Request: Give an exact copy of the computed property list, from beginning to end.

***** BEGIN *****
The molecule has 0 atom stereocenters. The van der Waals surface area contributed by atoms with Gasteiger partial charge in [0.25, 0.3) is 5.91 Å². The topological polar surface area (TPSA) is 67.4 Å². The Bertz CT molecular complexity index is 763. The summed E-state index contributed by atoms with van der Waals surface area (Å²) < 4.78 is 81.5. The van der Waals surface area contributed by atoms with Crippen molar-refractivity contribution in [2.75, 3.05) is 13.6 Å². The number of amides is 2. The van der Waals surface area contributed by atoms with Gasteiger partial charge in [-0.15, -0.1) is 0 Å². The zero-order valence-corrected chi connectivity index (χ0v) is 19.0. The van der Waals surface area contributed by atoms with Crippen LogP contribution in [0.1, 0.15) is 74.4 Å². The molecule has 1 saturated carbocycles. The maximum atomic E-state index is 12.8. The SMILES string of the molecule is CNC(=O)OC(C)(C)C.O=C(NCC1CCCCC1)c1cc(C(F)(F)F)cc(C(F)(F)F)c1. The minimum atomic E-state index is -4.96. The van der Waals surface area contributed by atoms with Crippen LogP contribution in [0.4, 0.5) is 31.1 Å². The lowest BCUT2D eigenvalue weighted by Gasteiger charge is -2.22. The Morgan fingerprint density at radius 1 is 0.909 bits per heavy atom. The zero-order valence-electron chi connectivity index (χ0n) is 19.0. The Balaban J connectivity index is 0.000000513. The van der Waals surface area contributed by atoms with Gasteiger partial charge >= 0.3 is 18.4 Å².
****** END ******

The molecule has 0 atom stereocenters. The van der Waals surface area contributed by atoms with Gasteiger partial charge in [0.25, 0.3) is 5.91 Å². The topological polar surface area (TPSA) is 67.4 Å². The Bertz CT molecular complexity index is 763. The summed E-state index contributed by atoms with van der Waals surface area (Å²) < 4.78 is 81.5. The van der Waals surface area contributed by atoms with Crippen molar-refractivity contribution in [2.75, 3.05) is 13.6 Å². The number of amides is 2. The van der Waals surface area contributed by atoms with Gasteiger partial charge in [-0.15, -0.1) is 0 Å². The zero-order valence-corrected chi connectivity index (χ0v) is 19.0. The van der Waals surface area contributed by atoms with Crippen LogP contribution in [0.1, 0.15) is 74.4 Å². The molecule has 1 saturated carbocycles. The maximum atomic E-state index is 12.8. The SMILES string of the molecule is CNC(=O)OC(C)(C)C.O=C(NCC1CCCCC1)c1cc(C(F)(F)F)cc(C(F)(F)F)c1. The minimum atomic E-state index is -4.96. The van der Waals surface area contributed by atoms with Crippen LogP contribution in [0.4, 0.5) is 31.1 Å². The lowest BCUT2D eigenvalue weighted by Gasteiger charge is -2.22. The Morgan fingerprint density at radius 1 is 0.909 bits per heavy atom. The zero-order valence-electron chi connectivity index (χ0n) is 19.0. The Balaban J connectivity index is 0.000000513. The van der Waals surface area contributed by atoms with Gasteiger partial charge >= 0.3 is 18.4 Å².